Allen, Niang Happy To Play Ball In G League Appearance
TAYLORSVILLE, Utah – With Utah Jazz assignees Grayson Allen and Georges Niang on the floor, it wasn’t your typical Salt Lake City Stars game.
The two Jazzmen were assigned to the team’s G League affiliate earlier in the day on Monday and thrived on the court at Bruin Arena at Salt Lake Community College in 117-77 clubbing of the Rio Grande Valley Vipers.
.@utahjazz assignee and 2018 @NBADraft 1st Round Pick @GraysonJAllen gets his 1st career #NBAGLeague bucket with the @slcstars 🌟🌟🌟@DukeMBB ↗️ @utahjazz ➡️ @slcstars
Watch the @slcstars and @RGVVipers LIVE ➡️ https://t.co/00C3k2dWYQ pic.twitter.com/5jd8ITt4a0
— NBA G League (@nbagleague) December 4, 2018
Both Niang and Allen were on the Jazz team plane back from Miami when they heard they would be spending the day with the Stars. Arriving with little time to rest after landing in Salt Lake at 2 a.m., they made the most of the Jazz’s day off by playing some much needed five-on-five.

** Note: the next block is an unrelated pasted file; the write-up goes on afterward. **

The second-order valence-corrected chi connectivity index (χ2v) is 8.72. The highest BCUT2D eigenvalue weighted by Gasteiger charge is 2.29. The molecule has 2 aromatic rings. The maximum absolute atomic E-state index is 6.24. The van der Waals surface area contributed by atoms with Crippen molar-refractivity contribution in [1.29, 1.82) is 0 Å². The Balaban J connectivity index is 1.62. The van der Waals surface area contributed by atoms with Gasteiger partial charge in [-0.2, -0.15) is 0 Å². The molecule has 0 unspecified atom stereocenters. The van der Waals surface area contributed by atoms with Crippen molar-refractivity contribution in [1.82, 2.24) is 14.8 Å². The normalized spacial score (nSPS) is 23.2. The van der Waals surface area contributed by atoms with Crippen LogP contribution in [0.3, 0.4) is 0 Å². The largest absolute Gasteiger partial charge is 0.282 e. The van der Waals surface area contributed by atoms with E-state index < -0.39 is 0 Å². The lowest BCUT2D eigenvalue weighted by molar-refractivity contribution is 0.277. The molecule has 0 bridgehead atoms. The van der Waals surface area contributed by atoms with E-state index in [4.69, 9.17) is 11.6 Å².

“You can’t really simulate five-on-five when you’re only playing one-on-one or just running sprints,” said Niang after the game. “So I think it was good for us to go down here and get moving.”
Niang, who was ejected with 30 seconds remaining after an altercation with Vipers player Kentrell Barkley, finished with 18 points and eight rebounds.
THROW IT DOWN @GraysonJAllen. 💪 @utahjazz #TeamIsEverything pic.twitter.com/p9C3UZuhuz
— Salt Lake City Stars (@slcstars) December 4, 2018
Allen, who finished with a game-high 26 points and four 3-pointers, said it was important to get out and play considering how little practice time they’ve seen with the Jazz’s hectic road schedule.
“When we’re traveling on the road so much, we really need rest,” said Allen. “We’re walking through some stuff but there’s no full-speed contact, no five-on-five. For us, this was good reps, good to get feel, good to use some of those five-on-five instincts that we have that we haven’t used in a little bit.”
With no indication as to how long the two would be in the G League, they’re taking it “one day at a time, actually, one hour, one minute,” said Niang.
Though the crowd of 1,098 may have been the smallest crowd that Allen has played in since high school, it was still basketball.
“I get my energy from within,” said Allen. “The crowd obviously helps sometimes but you try to keep it the same.”
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